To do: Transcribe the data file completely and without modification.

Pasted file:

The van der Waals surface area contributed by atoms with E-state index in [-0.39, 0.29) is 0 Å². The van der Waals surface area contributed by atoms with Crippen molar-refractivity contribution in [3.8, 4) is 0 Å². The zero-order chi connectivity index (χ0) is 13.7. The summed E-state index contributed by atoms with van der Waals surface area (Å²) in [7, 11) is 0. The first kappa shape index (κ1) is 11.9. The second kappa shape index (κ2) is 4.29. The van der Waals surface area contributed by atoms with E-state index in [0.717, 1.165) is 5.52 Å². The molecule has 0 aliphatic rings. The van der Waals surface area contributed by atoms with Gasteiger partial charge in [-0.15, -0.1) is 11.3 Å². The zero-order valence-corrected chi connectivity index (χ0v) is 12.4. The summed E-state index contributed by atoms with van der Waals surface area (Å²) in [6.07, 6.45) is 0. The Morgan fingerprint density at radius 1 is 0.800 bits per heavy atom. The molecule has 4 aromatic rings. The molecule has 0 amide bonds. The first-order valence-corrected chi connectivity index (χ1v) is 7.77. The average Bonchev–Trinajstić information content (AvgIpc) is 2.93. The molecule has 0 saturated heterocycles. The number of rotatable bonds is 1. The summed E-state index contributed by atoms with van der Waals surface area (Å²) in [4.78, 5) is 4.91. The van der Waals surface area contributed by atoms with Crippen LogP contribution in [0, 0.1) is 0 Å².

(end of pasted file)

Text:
The van der Waals surface area contributed by atoms with E-state index in [-0.39, 0.29) is 0 Å². The van der Waals surface area contributed by atoms with Crippen molar-refractivity contribution in [3.8, 4) is 0 Å². The zero-order chi connectivity index (χ0) is 13.7. The summed E-state index contributed by atoms with van der Waals surface area (Å²) in [7, 11) is 0. The first kappa shape index (κ1) is 11.9. The second kappa shape index (κ2) is 4.29. The van der Waals surface area contributed by atoms with E-state index in [0.717, 1.165) is 5.52 Å². The molecule has 0 aliphatic rings. The van der Waals surface area contributed by atoms with Gasteiger partial charge in [-0.15, -0.1) is 11.3 Å². The zero-order valence-corrected chi connectivity index (χ0v) is 12.4. The summed E-state index contributed by atoms with van der Waals surface area (Å²) in [6.07, 6.45) is 0. The Morgan fingerprint density at radius 1 is 0.800 bits per heavy atom. The molecule has 4 aromatic rings. The molecule has 0 amide bonds. The first-order valence-corrected chi connectivity index (χ1v) is 7.77. The average Bonchev–Trinajstić information content (AvgIpc) is 2.93. The molecule has 0 saturated heterocycles. The number of rotatable bonds is 1. The summed E-state index contributed by atoms with van der Waals surface area (Å²) in [4.78, 5) is 4.91. The van der Waals surface area contributed by atoms with Crippen LogP contribution in [0, 0.1) is 0 Å².